Storyville: My 8 Most Anticipated Books of 2016
So, of course I wanted to start off by mentioning my own titles—Breaker (out January 5th); my third short story collection, Tribulations in March; The Soul Standard, a novel-in-novellas with Nik Korpon, Axel Taiari, and Caleb Ross in September; and a craft book TBA soon. I also have stories in two excellent anthologies, Chiral Mad 3 (alongside Stephen King and Jack Ketchum) and Gutted: Beautiful Horror Stories (alongside Neil Gaiman and Clive Barker). And I have to mention the two books Dark House Press is putting out—Paper Tigers by Damien Angelica Walters on 2/29/16 and Scratch by Steve Himmer later in the year. With that out of the way, here are the books I’m most excited to read, in order of release, by a wide range of authors, big and small. Enjoy!
'Almost Dark' by Letitia Trent
February 21, 2016
I’m a little biased towards Letitia’s writing, having published her novel Echo Lake at Dark House Press, and her story, “Wilderness” in Exigencies. But based on the synopsis and cover art, and what I’ve read of this novel, it’s going to be a compelling read. Letitia does an excellent job with atmosphere and setting, and those aspects seem to be a big part of this novel, as well.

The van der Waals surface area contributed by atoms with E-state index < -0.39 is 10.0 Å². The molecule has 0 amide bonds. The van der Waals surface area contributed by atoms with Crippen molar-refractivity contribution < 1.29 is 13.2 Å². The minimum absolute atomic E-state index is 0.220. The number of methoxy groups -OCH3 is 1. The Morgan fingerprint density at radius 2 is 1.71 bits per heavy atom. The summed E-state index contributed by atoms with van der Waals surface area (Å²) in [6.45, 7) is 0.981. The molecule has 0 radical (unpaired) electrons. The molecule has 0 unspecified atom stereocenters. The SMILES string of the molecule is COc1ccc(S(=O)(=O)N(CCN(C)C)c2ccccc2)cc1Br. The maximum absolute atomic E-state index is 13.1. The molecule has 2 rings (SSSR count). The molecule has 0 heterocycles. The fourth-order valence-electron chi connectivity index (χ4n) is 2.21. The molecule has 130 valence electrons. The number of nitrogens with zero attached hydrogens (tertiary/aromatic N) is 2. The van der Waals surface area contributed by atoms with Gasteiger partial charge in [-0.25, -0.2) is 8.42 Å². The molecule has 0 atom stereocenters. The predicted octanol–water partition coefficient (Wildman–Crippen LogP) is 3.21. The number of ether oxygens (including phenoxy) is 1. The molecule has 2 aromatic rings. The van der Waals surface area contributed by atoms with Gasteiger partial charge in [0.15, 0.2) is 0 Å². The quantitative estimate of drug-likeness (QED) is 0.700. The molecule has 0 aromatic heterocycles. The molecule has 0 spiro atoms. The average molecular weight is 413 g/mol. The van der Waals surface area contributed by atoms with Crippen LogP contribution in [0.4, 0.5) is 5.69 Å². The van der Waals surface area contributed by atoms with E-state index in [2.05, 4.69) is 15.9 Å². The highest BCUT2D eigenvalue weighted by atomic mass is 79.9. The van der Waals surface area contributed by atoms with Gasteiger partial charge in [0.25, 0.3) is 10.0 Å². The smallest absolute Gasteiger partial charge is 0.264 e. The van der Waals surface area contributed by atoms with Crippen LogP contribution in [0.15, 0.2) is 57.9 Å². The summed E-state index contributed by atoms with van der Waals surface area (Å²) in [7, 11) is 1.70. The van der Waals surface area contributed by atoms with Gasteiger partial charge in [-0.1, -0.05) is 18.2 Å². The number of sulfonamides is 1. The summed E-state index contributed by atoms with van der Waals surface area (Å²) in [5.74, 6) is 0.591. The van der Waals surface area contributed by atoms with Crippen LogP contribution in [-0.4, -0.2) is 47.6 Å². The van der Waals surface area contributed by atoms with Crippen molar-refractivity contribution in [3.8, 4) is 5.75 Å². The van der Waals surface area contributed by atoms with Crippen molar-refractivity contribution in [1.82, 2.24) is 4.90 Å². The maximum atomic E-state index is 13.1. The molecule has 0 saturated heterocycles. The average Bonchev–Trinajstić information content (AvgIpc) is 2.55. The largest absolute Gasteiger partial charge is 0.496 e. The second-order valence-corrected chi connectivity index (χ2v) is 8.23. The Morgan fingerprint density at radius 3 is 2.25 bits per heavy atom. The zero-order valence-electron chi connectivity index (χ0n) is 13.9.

SYNOPSIS: Claire, a private and outwardly content librarian, carries a secret: she is wracked with guilt over her twin brother Sam's accidental death fifteen years earlier. Claire's quiet life is threatened when Justin, an aggressive business developer, announces the renovation of Farmington's oldest textile factory, which is the scene of Sam's death along with many other mysterious accidents throughout its long history. Claire not only feels a personal connection to the factory, but she also begins to receive “visitations” from her brother, which cause her to question her sanity. As Justin moves forward with his plans to renew the factory, Claire, and the town as a whole, discover that in Farmington, there is no clear line between the past and the present.
'United States of Japan' by Peter Tieryas
Angry Robot Books
March 1, 2016